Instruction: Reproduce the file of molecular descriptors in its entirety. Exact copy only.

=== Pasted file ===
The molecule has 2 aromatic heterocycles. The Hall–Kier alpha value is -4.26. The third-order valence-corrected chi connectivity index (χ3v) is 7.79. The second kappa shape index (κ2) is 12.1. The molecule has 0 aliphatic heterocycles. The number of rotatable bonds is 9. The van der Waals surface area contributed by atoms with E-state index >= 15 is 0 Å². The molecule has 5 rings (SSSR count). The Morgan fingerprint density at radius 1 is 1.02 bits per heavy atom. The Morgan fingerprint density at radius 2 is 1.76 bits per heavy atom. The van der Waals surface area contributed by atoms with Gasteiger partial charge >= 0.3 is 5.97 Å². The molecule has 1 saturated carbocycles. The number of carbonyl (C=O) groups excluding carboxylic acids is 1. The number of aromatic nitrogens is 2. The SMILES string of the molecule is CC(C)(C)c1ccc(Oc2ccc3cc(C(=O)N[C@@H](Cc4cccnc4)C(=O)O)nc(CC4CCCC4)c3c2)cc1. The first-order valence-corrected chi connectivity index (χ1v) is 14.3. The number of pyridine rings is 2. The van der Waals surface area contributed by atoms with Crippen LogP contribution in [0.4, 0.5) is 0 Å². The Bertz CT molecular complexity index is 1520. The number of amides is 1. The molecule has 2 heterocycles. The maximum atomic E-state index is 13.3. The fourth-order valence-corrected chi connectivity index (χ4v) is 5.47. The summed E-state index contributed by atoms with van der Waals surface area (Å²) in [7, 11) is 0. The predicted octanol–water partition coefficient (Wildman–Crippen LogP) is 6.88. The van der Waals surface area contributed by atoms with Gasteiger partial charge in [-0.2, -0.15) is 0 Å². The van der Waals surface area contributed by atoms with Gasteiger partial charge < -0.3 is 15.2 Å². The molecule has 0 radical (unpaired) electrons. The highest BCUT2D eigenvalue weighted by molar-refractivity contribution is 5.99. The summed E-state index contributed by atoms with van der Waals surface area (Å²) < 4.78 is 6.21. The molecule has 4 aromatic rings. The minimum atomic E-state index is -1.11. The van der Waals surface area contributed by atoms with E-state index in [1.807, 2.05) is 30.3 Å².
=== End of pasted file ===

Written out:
The molecule has 2 aromatic heterocycles. The Hall–Kier alpha value is -4.26. The third-order valence-corrected chi connectivity index (χ3v) is 7.79. The second kappa shape index (κ2) is 12.1. The molecule has 0 aliphatic heterocycles. The number of rotatable bonds is 9. The van der Waals surface area contributed by atoms with E-state index >= 15 is 0 Å². The molecule has 5 rings (SSSR count). The Morgan fingerprint density at radius 1 is 1.02 bits per heavy atom. The Morgan fingerprint density at radius 2 is 1.76 bits per heavy atom. The van der Waals surface area contributed by atoms with Gasteiger partial charge >= 0.3 is 5.97 Å². The molecule has 1 saturated carbocycles. The number of carbonyl (C=O) groups excluding carboxylic acids is 1. The number of aromatic nitrogens is 2. The SMILES string of the molecule is CC(C)(C)c1ccc(Oc2ccc3cc(C(=O)N[C@@H](Cc4cccnc4)C(=O)O)nc(CC4CCCC4)c3c2)cc1. The first-order valence-corrected chi connectivity index (χ1v) is 14.3. The number of pyridine rings is 2. The van der Waals surface area contributed by atoms with Crippen LogP contribution in [0.4, 0.5) is 0 Å². The Bertz CT molecular complexity index is 1520. The number of amides is 1. The molecule has 2 heterocycles. The maximum atomic E-state index is 13.3. The fourth-order valence-corrected chi connectivity index (χ4v) is 5.47. The summed E-state index contributed by atoms with van der Waals surface area (Å²) in [7, 11) is 0. The predicted octanol–water partition coefficient (Wildman–Crippen LogP) is 6.88. The van der Waals surface area contributed by atoms with Gasteiger partial charge in [-0.2, -0.15) is 0 Å². The van der Waals surface area contributed by atoms with Gasteiger partial charge < -0.3 is 15.2 Å². The molecule has 0 radical (unpaired) electrons. The highest BCUT2D eigenvalue weighted by molar-refractivity contribution is 5.99. The summed E-state index contributed by atoms with van der Waals surface area (Å²) < 4.78 is 6.21. The molecule has 4 aromatic rings. The minimum atomic E-state index is -1.11. The van der Waals surface area contributed by atoms with E-state index in [1.807, 2.05) is 30.3 Å².